Democratic Rep. André Carson of Indiana also shared how law enforcement failed him because he had to learn through press reports of court proceedings that he was the target of a man accused of bringing bombs and an arsenal to the Capitol last week. Prosecutors found Carson's name on a handwritten note in the possession of Lonnie Leroy Coffman whose truck was parked near the Capitol for hours last Wednesday and contained guns and bombs. Next to Carson's name, the note read, "one of two Muslims in House of Reps." Carson is Muslim.
"It is extremely disturbing to learn from press reports that I was one of several individuals identified in a list of 'good guys' and 'bad guys' targeted for attacks," Carson said in a statement provided to CNN. "As a former law enforcement officer, it is especially disappointing to see the failure of law enforcement officials, including the US Capitol Police, to notify individuals like myself that we were targeted and at risk from the indicted terrorist and his co-conspirators."
Little information from investigation so far
As all eyes turn to preparations for the inauguration, there is still little information known about the ongoing investigation into the breakdown of intelligence that led up to January 6, giving room for members to start raising their own theories about what happened.
Democratic Rep. Mikie Sherrill said on Facebook Live on Tuesday that she believes members of Congress led rioters around the Capitol the day before the violent attack.
"I saw on January 5, a reconnaissance for the next day," the New Jersey Democrat said. "Those members of Congress that incited this violent crowd. Those members of Congress that attempted to help our President undermine our Democracy. I'm going to see that they're held accountable, and if necessary, ensure that they don't serve in Congress."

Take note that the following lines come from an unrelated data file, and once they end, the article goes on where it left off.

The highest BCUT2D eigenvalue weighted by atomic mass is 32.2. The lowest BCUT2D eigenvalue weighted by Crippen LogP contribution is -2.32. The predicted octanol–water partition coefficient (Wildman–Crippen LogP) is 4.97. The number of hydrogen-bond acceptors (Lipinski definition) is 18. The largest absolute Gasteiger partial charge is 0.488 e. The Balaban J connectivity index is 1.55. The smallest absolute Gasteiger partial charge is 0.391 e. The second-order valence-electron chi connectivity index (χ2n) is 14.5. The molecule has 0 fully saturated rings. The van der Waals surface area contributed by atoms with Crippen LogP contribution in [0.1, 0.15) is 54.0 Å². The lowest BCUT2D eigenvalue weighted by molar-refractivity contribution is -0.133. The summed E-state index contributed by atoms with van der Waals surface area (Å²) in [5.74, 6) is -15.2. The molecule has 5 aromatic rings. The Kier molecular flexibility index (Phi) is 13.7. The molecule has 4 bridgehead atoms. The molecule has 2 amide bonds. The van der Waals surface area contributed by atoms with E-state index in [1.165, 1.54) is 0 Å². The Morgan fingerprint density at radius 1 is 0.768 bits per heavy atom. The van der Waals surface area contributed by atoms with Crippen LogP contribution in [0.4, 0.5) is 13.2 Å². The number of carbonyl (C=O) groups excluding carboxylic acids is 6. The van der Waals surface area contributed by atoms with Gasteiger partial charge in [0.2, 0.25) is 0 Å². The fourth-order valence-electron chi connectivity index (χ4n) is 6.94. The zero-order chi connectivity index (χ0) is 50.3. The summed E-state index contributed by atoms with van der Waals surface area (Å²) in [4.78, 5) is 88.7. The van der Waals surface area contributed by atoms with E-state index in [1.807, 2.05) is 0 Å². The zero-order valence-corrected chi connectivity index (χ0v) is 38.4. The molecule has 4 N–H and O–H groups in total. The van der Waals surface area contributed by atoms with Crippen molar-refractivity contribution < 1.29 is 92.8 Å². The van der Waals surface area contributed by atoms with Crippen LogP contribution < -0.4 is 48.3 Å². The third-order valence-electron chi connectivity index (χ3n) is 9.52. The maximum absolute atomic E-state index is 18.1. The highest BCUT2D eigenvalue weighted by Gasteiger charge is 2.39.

Following her remarks, Sherrill told reporters on Capitol Hill she is requesting an investigation into those allegations.
"We're requesting an investigation right now with certain agencies" Sherrill said Wednesday.
Until more details about what happened are known, members continue to air out their grievances about the investigation publicly.
Democratic Rep. Brad Schneider of Illinois, who was among the members to test positive for Covid after taking shelter as rioters took over the Capitol on Wednesday, told CNN he is extremely frustrated by the lack of information coming from Capitol Police as to what went wrong and what changes will be made as a result of the insurrection.
"I am frustrated, extremely frustrated that we have not had those briefings, not just us but to the American people. What happened, where it broke down, what we know, what we're learning from that, you get more briefings, from a local robbery than we've gotten on this," Schneider said.
"I have been a part of conversations and reports within the Democratic caucus. We have not had a full briefing. We can't have a classified briefing, at least I'm not, I don't have the technology to be a part of a classified briefing, so I haven't been a part of that."
A high-level Democratic aide echoed to CNN, "for every suspicious package on the Hill I will get 10 emails in real time. Then when it comes to this biggest security breach in recent time, we hear very little."
This story has been updated with additional developments Wednesday.
CORRECTION: A previous version of this article misspelled Rep. Mikie Sherrill's last name.